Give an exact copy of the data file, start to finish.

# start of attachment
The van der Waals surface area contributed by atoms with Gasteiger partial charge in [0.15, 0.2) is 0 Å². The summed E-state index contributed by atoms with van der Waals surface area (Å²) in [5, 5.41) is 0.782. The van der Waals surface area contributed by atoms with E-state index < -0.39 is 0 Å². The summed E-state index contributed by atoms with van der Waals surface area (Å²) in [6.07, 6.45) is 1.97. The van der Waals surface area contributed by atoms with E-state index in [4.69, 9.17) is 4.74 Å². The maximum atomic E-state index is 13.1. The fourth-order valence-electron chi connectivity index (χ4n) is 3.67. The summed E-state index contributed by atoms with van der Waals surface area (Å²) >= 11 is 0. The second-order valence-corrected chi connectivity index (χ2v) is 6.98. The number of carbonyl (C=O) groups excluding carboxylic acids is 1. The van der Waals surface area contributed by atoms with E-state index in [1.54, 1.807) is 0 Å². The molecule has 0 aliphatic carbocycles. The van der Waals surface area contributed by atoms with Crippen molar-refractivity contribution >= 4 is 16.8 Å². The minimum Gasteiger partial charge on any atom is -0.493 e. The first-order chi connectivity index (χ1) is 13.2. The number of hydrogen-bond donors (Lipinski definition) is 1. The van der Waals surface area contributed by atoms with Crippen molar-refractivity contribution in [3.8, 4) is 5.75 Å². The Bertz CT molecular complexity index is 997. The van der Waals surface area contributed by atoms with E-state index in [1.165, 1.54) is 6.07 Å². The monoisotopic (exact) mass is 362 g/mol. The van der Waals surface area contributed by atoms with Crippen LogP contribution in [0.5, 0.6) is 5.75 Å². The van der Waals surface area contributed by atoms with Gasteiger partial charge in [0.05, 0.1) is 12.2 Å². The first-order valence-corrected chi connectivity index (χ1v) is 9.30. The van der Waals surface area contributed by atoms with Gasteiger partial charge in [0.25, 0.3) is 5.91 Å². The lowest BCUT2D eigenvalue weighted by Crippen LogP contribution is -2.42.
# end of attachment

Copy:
The van der Waals surface area contributed by atoms with Gasteiger partial charge in [0.15, 0.2) is 0 Å². The summed E-state index contributed by atoms with van der Waals surface area (Å²) in [5, 5.41) is 0.782. The van der Waals surface area contributed by atoms with E-state index < -0.39 is 0 Å². The summed E-state index contributed by atoms with van der Waals surface area (Å²) in [6.07, 6.45) is 1.97. The van der Waals surface area contributed by atoms with E-state index in [4.69, 9.17) is 4.74 Å². The maximum atomic E-state index is 13.1. The fourth-order valence-electron chi connectivity index (χ4n) is 3.67. The summed E-state index contributed by atoms with van der Waals surface area (Å²) >= 11 is 0. The second-order valence-corrected chi connectivity index (χ2v) is 6.98. The number of carbonyl (C=O) groups excluding carboxylic acids is 1. The van der Waals surface area contributed by atoms with E-state index in [1.54, 1.807) is 0 Å². The molecule has 0 aliphatic carbocycles. The van der Waals surface area contributed by atoms with Crippen molar-refractivity contribution >= 4 is 16.8 Å². The minimum Gasteiger partial charge on any atom is -0.493 e. The first-order chi connectivity index (χ1) is 13.2. The number of hydrogen-bond donors (Lipinski definition) is 1. The van der Waals surface area contributed by atoms with Crippen molar-refractivity contribution in [3.8, 4) is 5.75 Å². The Bertz CT molecular complexity index is 997. The van der Waals surface area contributed by atoms with E-state index in [1.165, 1.54) is 6.07 Å². The monoisotopic (exact) mass is 362 g/mol. The van der Waals surface area contributed by atoms with Crippen LogP contribution in [0.5, 0.6) is 5.75 Å². The van der Waals surface area contributed by atoms with Gasteiger partial charge in [0.05, 0.1) is 12.2 Å². The first-order valence-corrected chi connectivity index (χ1v) is 9.30. The van der Waals surface area contributed by atoms with Gasteiger partial charge in [0.25, 0.3) is 5.91 Å². The lowest BCUT2D eigenvalue weighted by Crippen LogP contribution is -2.42.